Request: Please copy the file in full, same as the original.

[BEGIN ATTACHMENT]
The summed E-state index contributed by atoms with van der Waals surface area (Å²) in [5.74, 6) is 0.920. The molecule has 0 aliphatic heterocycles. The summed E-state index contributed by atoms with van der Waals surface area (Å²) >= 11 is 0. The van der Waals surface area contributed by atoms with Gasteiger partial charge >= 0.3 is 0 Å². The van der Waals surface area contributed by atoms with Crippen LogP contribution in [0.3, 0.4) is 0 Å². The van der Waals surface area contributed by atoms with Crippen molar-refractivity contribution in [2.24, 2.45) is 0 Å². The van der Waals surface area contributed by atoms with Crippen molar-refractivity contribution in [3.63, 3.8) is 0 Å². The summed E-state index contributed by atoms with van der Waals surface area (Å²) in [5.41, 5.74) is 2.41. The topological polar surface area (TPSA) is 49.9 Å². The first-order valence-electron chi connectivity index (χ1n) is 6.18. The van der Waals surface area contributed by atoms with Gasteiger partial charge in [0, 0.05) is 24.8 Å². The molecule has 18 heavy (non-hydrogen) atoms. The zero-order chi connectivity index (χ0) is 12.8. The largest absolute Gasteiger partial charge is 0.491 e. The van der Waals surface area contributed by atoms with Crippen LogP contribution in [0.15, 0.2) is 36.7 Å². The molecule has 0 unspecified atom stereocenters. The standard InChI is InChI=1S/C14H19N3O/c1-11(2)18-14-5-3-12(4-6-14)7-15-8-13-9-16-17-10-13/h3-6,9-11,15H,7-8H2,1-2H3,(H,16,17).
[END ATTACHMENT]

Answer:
The summed E-state index contributed by atoms with van der Waals surface area (Å²) in [5.74, 6) is 0.920. The molecule has 0 aliphatic heterocycles. The summed E-state index contributed by atoms with van der Waals surface area (Å²) >= 11 is 0. The van der Waals surface area contributed by atoms with Gasteiger partial charge >= 0.3 is 0 Å². The van der Waals surface area contributed by atoms with Crippen LogP contribution in [0.3, 0.4) is 0 Å². The van der Waals surface area contributed by atoms with Crippen molar-refractivity contribution in [2.24, 2.45) is 0 Å². The van der Waals surface area contributed by atoms with Crippen molar-refractivity contribution in [3.63, 3.8) is 0 Å². The summed E-state index contributed by atoms with van der Waals surface area (Å²) in [5.41, 5.74) is 2.41. The topological polar surface area (TPSA) is 49.9 Å². The first-order valence-electron chi connectivity index (χ1n) is 6.18. The van der Waals surface area contributed by atoms with Gasteiger partial charge in [0, 0.05) is 24.8 Å². The molecule has 18 heavy (non-hydrogen) atoms. The zero-order chi connectivity index (χ0) is 12.8. The largest absolute Gasteiger partial charge is 0.491 e. The van der Waals surface area contributed by atoms with Crippen LogP contribution in [0.15, 0.2) is 36.7 Å². The molecule has 0 unspecified atom stereocenters. The standard InChI is InChI=1S/C14H19N3O/c1-11(2)18-14-5-3-12(4-6-14)7-15-8-13-9-16-17-10-13/h3-6,9-11,15H,7-8H2,1-2H3,(H,16,17).